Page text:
Mostly for my own satisfaction, in my last couple of posts I have written of what is known about the beginnings of our Universe in the 'Big Bang'; how the elements were formed in Supernova explosions of huge early stars that ejected clouds of interstellar dust called nebulae; and finally the formation of our sun and its solar system in one such nebula. At the end of that last post I promised that in this one, I would summarize what is known about how life got started on Earth. I will keep that promise but it’s going to take a couple of postings to do so.
For those who may regularly visit my site, you will have noticed that, for the first time in 2 ½ years I have missed my self-imposed Sunday morning deadline this week. The main reason was that as I researched the topic of the origin of life on Earth, I was on a very steep learning curve and on Sunday, I still had a lot to understand before I was ready to write anything on such a momentous topic. It’s been a fascinating journey and I’ve enjoyed the experience so much I didn’t want to stop until I was satisfied I had a pretty good grasp of the subject.
So picking up the saga from the last posting where we left a molten Earth to cool and to form and reform the Earth’s continents, around 4 billion years ago, most molecules were probably moving slowly enough that when they collided, they interpenetrated and reacted chemically by exchanging or sharing their surface electrons. Constant volcanic eruptions would have released huge clouds that mostly contained water vapour, and carbon dioxide [CO2], with lesser amounts of methane [CH4], sulfur dioxide [SO2], nitrogen, carbon monoxide [CO], ammonia [NH3], hydrogen sulfide [H2S] and others; gases that contained all the main elements essential for life.
The water vapour condensed and rained down in torrential storms that created the oceans while frequent lightening flashes helped cause the evolution of Chemistry to create ever more complex organic molecules. The experiment performed in 1953 by Miller and Urey was the first to prove that molecules of life like amino acids were formed in this manner. This important discovery inspired a multitude of further experiments that in turn produced an amazing variety of the molecules of life - like the nucleotide base, adenine for instance, which is one of the most important organic molecules for life as we know it today. Adenine is an integral part of DNA, which is found in every cell and spells out the genetic code used for directing the chemistry of cellular life. Adenine and similar nucleotide bases are found also in RNA, a smaller molecule that actually reads the DNA code and is the catalyst that performs the chemistry that it dictates.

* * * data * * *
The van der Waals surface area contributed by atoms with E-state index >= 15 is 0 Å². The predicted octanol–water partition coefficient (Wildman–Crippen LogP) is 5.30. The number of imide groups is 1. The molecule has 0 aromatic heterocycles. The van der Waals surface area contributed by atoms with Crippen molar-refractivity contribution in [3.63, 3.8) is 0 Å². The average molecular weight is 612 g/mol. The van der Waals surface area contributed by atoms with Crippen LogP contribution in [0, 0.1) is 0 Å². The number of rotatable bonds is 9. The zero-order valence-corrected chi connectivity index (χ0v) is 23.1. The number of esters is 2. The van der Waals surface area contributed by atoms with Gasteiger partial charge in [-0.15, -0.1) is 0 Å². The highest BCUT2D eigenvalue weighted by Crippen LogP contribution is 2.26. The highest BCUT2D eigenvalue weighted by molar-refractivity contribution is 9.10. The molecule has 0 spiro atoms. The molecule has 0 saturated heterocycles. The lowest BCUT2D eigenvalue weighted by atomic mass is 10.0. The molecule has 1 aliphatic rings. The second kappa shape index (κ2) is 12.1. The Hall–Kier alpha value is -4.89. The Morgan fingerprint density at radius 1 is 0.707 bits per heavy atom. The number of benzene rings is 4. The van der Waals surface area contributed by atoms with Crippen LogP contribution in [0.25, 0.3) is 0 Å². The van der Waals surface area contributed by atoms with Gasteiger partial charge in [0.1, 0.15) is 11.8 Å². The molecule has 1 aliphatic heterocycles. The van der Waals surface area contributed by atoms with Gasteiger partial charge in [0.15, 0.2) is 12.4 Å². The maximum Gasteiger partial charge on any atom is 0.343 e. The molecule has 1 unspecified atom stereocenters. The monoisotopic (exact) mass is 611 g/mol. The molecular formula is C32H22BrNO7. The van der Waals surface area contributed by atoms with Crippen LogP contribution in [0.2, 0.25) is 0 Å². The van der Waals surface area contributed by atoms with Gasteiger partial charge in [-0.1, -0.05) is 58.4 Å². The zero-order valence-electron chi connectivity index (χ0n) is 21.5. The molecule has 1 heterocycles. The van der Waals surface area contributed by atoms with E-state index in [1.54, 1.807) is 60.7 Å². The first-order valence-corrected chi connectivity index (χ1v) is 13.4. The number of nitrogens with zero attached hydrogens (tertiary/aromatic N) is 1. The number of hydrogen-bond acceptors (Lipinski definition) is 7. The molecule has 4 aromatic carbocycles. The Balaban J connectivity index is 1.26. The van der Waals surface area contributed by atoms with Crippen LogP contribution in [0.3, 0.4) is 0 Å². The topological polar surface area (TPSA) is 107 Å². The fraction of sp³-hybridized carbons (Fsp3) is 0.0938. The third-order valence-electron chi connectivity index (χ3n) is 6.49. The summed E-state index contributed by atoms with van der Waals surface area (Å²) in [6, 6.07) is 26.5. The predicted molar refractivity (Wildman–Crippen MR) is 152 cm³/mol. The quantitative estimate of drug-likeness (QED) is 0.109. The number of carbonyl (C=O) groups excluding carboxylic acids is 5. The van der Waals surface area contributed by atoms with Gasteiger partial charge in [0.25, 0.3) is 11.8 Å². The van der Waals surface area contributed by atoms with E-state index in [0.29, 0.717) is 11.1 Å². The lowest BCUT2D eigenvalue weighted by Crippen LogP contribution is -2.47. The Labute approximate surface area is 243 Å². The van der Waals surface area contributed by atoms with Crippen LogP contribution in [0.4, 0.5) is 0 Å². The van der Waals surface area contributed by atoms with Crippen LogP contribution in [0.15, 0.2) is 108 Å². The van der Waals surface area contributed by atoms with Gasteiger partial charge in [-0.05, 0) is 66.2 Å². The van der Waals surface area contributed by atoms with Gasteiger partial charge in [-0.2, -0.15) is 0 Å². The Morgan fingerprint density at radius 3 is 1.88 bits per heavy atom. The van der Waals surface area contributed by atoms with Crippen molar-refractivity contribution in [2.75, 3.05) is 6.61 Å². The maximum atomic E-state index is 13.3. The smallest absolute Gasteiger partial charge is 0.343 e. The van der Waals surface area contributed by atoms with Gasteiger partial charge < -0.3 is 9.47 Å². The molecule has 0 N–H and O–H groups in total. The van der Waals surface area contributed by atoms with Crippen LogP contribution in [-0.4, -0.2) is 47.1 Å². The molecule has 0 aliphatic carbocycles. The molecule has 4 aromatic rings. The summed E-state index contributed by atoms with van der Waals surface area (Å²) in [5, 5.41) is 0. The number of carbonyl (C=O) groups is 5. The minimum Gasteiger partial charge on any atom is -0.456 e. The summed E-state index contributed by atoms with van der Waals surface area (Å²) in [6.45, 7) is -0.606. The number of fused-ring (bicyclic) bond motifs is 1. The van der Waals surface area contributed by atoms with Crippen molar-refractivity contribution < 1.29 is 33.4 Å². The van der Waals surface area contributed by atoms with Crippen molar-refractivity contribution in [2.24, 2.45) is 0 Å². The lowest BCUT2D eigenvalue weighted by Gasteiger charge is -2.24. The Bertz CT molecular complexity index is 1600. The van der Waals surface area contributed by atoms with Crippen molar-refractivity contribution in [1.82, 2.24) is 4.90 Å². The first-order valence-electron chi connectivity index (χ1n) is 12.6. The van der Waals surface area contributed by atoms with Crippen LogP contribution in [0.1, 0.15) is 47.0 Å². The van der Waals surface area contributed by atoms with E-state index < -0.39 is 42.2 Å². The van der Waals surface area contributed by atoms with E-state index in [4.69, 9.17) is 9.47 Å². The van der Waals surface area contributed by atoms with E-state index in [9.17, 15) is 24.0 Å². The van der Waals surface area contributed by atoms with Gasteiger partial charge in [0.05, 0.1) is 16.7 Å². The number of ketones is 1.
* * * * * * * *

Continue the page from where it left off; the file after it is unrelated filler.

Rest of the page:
We have known for many years that life depends on chemical reactions to exist and that life itself is a special form of chemistry in which the reactions are self-contained and self-sustaining and that they lead to their own replication and therefore growth. So when we think of the origin of life, we see that the organic molecules involved in the chemistry of life were present; there were the abundant sources of energy available to push chemistry between them toward ever more complex interactions, and it is in the evolutionary nature of phenomena of many natural emergent events that have occurred on Earth that some form of primitive life would have evolved. By its very nature however its origins could leave us no fossil record and so we are left to speculate until life can be started, with the right conditions and compounds, in the laboratory.
This week I’ve enjoyed not feeling the constraint – self imposed though it may have been – of having to meet a deadline on Sundays so have decided to just post when I have found something new and interesting that I feel compelled to write about. I’ll be back soon with more on what is known about the beginnings of life on our planet. Rie